And so we lined up with the crowd for food. It was certainly a humbling and, if I am honest, embarrassing experience to eat in this way. We were discovering that it is sometimes easier to give than to receive. To be the recipient of charity is to be in a position of powerlessness. Even so, there was a remarkable generosity about the group. People accepted us without question, and conversation flowed freely. There was nothing of the awkwardness that normally accompanies new people invading a community. It was a remarkably friendly environment, a long way from the stereotypical assumptions of ‘dog eat dog’ ‘mean street’ poverty.
This is not to say the conversation was ‘normal’ (whatever that is). These were broken people. No doubt we are all victims to greater or lesser degrees, but many here suffered from some degree of mental illness. The causes of homelessness are many and varied but, whether the result or cause of living it rough, it was certainly clear that managing mental health was a challenge. In saying this, I am wary of the stigma that comes with the description I have given. These were nice people, whatever their challenges. In fact, they were much more open and engaging and generous with conversation then any other community I have met. Many churches could learn a lot from this.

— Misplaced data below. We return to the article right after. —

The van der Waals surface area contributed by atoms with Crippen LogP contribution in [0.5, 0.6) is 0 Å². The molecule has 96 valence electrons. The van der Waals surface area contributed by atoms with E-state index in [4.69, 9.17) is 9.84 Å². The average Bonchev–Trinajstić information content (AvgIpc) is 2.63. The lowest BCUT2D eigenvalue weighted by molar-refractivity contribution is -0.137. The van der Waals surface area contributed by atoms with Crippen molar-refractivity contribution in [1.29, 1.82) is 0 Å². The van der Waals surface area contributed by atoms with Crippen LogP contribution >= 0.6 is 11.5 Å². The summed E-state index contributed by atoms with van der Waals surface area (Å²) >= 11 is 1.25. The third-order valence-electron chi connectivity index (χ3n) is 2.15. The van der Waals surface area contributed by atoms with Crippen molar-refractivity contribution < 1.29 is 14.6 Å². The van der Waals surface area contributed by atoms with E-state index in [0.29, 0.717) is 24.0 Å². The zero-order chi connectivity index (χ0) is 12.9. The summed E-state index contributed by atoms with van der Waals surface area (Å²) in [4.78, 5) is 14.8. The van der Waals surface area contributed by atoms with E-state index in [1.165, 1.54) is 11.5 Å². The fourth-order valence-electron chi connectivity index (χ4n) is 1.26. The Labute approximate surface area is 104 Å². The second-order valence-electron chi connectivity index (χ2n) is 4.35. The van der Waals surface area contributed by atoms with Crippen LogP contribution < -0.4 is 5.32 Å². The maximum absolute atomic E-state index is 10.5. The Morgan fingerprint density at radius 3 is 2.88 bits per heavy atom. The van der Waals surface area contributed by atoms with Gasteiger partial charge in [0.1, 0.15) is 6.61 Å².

And so we returned home to get ready for bed. At this point I am going to tell a story that makes it clear just how shallow I am. Along the way, I came across a man involved in an activity that would normally be reserved for behind closed doors. I burst into laughter but later realised how appalling my reaction was. Most people enjoy the privacy of a home to conduct all the business that goes with being human. To be homeless, however, is to be subject to ongoing indignity, to be exposed, on a daily basis.
Concrete beds are hard, and I am not used to sleeping under a streetlight. We tossed and turned our way through the night, woken occasionally by the rattle of a train, by crooks in our neck, and by the cold. When morning eventually arrived, we debriefed, prayed and made our way back to our homes in the burbs – stopping along the way for coffee and breakfast that others could not afford. The fact is we knew nothing of what it was to be homeless. To live it rough is not to go home after one night, but to live day after day, month after month, year after year on the concrete in the cold, with little hope for a different future.
Not that things are hopeless. Thank God for the ministry of groups like Hopestreet, Exodus Foundation, Wayside Chapel and others. And thank God also for the countless volunteers who work in and with this unique community. Indeed, many of the volunteers working the op-shops and the cafes are themselves homeless, people who in an through their poverty have learned what it is to be generous.
I would love to hear the comments of the students who joined me on this tour. You are truly beautiful people, and i loved spending the night with you all. Michael, Odette, Emma, Aaron, Elianne, Shane, Anna, Primrose, Melanie, Kaity, Peta, Georgi, Shantal – tell us your stories and your insights.